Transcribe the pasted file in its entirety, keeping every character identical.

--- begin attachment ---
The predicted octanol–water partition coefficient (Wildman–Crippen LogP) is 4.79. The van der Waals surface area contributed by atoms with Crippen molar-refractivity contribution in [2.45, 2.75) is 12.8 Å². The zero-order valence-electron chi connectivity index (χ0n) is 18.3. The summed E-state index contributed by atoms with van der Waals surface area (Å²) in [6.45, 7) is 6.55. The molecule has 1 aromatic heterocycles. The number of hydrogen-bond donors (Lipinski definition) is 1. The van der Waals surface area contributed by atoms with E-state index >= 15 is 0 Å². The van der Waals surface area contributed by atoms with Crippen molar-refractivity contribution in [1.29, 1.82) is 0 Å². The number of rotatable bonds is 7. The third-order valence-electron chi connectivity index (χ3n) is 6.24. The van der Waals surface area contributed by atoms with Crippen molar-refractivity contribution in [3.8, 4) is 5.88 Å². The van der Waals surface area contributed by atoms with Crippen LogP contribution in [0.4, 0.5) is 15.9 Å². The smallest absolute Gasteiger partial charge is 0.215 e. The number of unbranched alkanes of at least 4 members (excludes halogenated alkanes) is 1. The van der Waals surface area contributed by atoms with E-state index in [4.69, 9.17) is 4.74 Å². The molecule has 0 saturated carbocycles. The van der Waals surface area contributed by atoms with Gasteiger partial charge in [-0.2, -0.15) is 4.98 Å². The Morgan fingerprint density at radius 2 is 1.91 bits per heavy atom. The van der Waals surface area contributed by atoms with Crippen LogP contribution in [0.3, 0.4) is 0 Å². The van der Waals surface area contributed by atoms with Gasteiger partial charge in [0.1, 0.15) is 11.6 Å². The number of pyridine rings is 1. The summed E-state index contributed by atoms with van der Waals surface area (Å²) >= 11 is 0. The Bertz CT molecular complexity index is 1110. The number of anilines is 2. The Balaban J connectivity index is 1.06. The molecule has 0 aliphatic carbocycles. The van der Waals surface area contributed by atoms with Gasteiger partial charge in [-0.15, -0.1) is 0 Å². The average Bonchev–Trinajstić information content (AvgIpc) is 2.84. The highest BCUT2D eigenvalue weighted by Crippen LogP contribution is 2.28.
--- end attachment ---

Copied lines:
The predicted octanol–water partition coefficient (Wildman–Crippen LogP) is 4.79. The van der Waals surface area contributed by atoms with Crippen molar-refractivity contribution in [2.45, 2.75) is 12.8 Å². The zero-order valence-electron chi connectivity index (χ0n) is 18.3. The summed E-state index contributed by atoms with van der Waals surface area (Å²) in [6.45, 7) is 6.55. The molecule has 1 aromatic heterocycles. The number of hydrogen-bond donors (Lipinski definition) is 1. The van der Waals surface area contributed by atoms with E-state index >= 15 is 0 Å². The van der Waals surface area contributed by atoms with Crippen molar-refractivity contribution in [1.29, 1.82) is 0 Å². The number of rotatable bonds is 7. The third-order valence-electron chi connectivity index (χ3n) is 6.24. The van der Waals surface area contributed by atoms with Crippen molar-refractivity contribution in [3.8, 4) is 5.88 Å². The van der Waals surface area contributed by atoms with Crippen LogP contribution in [0.4, 0.5) is 15.9 Å². The smallest absolute Gasteiger partial charge is 0.215 e. The number of unbranched alkanes of at least 4 members (excludes halogenated alkanes) is 1. The van der Waals surface area contributed by atoms with E-state index in [4.69, 9.17) is 4.74 Å². The molecule has 0 saturated carbocycles. The van der Waals surface area contributed by atoms with Gasteiger partial charge in [-0.2, -0.15) is 4.98 Å². The Morgan fingerprint density at radius 2 is 1.91 bits per heavy atom. The van der Waals surface area contributed by atoms with Crippen LogP contribution in [0.3, 0.4) is 0 Å². The van der Waals surface area contributed by atoms with Gasteiger partial charge in [0.1, 0.15) is 11.6 Å². The number of pyridine rings is 1. The summed E-state index contributed by atoms with van der Waals surface area (Å²) >= 11 is 0. The Bertz CT molecular complexity index is 1110. The number of anilines is 2. The Balaban J connectivity index is 1.06. The molecule has 0 aliphatic carbocycles. The van der Waals surface area contributed by atoms with Gasteiger partial charge in [-0.15, -0.1) is 0 Å². The average Bonchev–Trinajstić information content (AvgIpc) is 2.84. The highest BCUT2D eigenvalue weighted by Crippen LogP contribution is 2.28.